It’s up to the Doctors to save the day, but the solution relies on the fate of a creature called the Temperon, imprisoned by the Knights of Velysha, and the source of their power. But by the end of the story it becomes clear the Temperon has a purpose of its own.
Oh where to start.
I will confess to a fondness for this story, despite its flaws. If the summary sounds complicated, it is. It might not seem in at first listen, but that’s because each of the Doctor’s individual chapters are slow, short, and simple. The Fifth Doctor’s section is probably the strongest, though this isn’t Davison’s best performance. It seems to have a stronger sense of place than the other stories, no doubt because it’s a historical Earth setting. Six and Seven’s stories don’t really feel tangible, they’re short on atmosphere. The whole story feels a little bit like it’s missing the audio equivalent of set dressing. They sound empty, and cold.
The plot is pretty weak too, there’s an element of The Beast Below here, with the trapped behemoth not being quite what it seems, but most of the overarching plot, and most of Colin Baker’s segment, is classic, Invasion of Time era Gallifreyan waffle. It’s impenetrable and sort of dull. It feels very written for the fans, as if Big Finish though this was the kind of intricate detailing the hardcore Who-Heads were all about.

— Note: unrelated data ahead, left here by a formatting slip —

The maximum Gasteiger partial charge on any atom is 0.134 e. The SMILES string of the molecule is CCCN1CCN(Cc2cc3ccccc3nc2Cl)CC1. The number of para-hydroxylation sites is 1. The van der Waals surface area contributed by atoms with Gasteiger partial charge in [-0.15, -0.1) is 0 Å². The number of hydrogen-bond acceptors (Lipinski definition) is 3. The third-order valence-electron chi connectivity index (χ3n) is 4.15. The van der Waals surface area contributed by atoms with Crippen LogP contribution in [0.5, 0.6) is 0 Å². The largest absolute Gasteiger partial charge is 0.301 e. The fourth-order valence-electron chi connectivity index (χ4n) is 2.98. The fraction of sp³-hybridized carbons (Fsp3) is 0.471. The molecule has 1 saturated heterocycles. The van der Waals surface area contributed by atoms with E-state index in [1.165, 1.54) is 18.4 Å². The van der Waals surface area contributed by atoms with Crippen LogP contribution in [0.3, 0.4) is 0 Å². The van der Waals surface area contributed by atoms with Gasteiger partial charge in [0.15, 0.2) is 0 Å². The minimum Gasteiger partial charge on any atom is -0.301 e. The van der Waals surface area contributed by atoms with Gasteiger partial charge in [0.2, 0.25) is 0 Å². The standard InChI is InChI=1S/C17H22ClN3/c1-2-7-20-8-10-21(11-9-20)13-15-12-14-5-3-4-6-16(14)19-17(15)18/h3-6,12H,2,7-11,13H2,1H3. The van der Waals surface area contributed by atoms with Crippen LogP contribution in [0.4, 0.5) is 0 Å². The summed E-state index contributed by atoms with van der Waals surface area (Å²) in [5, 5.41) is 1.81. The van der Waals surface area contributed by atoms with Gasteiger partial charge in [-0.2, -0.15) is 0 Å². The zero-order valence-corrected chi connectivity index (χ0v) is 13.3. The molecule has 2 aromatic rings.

Part of the problem is it tries to do too much, it wants to give each Doctor a good start, and tell a multi-doctor story, and be a big Gallifreyan epic. It ends up accomplishing few of its goals.
There is good though, firstly it’s clear that Big Finish wanted to redeem Colin Baker right from the start. This is his story, he takes the lead when the Doctors are together, and he leads the plot in his own section. Furthermore, he gets to push the save-the-day button, and even gets a brief monologue about why his Doctor unique and yet still the same Doctor we know and love. It’s a brave choice for a Doctor who was still very much maligned in fan circles at this time, and wrongly blamed for the show’s decline. It very much foreshadows the excellent job Baker will do in Big Finish stories to come.
The performances are solid all round, with the melancholy, quiet McCoy employed more than he would be later on in Big Finish’s run too. Davison is, as Davison always is. A solid, thoughtful performance, that shows why he’s probably the best actor to play the part. In the end, it’s the performances that carry the day, hearing the Doctor’s together is a charm, as this would be the first time any of them would co-habit a story, and there’s a clear joy for the writers in exploring it. Unfortunately the story is a slow and sterile dud, that relied too much on the novelty of seeing the Doctors return.
More interesting for a historical perspective than anything else, some solid performances, and worth hearing just for the Sixth Doctor’s explanation of how regeneration affects personality traits. Early days for Big Finish though, and the cold, quietness of it all might surprise you.
4 / 10